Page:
Growers should remain patient
LEXINGTON – With a wet spring upon us, growers are being advised to remain patient before rushing to the fields.
Even though farmers can get by with many things in the fall due to the natural freeze/thaw cycle of the ground, spring is a different story, says Dan Froelich a technical agronomist for Brandt Consolidated.
You may feel like you are helping to dry the ground out by working the soil when you are actually only drying out the top four inches. Everything underneath that point is still wet and the soil density will be changed so much that the roots will have a hard time penetrating.
“We need to be able to draw moisture from down below,” explained Froelich.
Froelich even cautions producers against taking a sprayer out in the field too early as those wheel tracks may be visible into July.
“Let’s not do something wrong early in the spring that we have to live with all year long.”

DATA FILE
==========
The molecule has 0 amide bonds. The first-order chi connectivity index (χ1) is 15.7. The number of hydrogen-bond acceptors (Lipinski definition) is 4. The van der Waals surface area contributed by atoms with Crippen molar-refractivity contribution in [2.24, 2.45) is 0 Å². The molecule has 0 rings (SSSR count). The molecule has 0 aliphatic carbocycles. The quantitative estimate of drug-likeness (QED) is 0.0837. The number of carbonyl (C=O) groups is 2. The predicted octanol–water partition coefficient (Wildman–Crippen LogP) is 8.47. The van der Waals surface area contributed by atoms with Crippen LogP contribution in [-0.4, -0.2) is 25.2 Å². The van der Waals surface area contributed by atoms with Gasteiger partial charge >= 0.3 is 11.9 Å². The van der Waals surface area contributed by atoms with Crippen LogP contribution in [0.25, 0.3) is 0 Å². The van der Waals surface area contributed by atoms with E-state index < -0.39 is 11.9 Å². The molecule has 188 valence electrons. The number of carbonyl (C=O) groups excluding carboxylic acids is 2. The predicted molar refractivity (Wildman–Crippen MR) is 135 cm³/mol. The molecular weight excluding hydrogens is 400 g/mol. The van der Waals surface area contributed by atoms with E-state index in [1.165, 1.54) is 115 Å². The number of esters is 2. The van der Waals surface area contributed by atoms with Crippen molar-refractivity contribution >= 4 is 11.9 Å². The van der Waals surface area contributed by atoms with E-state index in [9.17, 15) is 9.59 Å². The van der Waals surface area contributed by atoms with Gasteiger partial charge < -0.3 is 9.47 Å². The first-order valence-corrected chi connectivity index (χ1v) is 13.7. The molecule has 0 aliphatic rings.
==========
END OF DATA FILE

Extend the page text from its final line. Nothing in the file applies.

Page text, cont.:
Several growers are planting double pro varieties of corn this year and Froelich strongly suggests using insecticide for rootworms, even though there has not been a lot of rootworm damage in recent years.
“Mother Nature has a way of surprising us,” Froelich said.
Farmers are also reminded to use proper communication with neighbors and retailers this season since there are so many different soybean technologies out there such as Dicamba, Liberty, Roundup and 2,4-D.
Froelich can be reached at the Brandt Lexington location at 309-365-7201.
Doug Matlock manages the Brandt Cooksville location and is preparing for the spring season.
“It is a time when we are working with seed also making sure all of the equipment is ready to go when the time comes,” Matlock noted.
Matlock is confident the weather will break soon and he continues to make sure customer crop plans are in order. Following poor fall weather, he hopes to catch up on anhydrous, dry fertilizer application and spraying for winter annuals.
The Cooksville plant can be reached at 309-725-3710.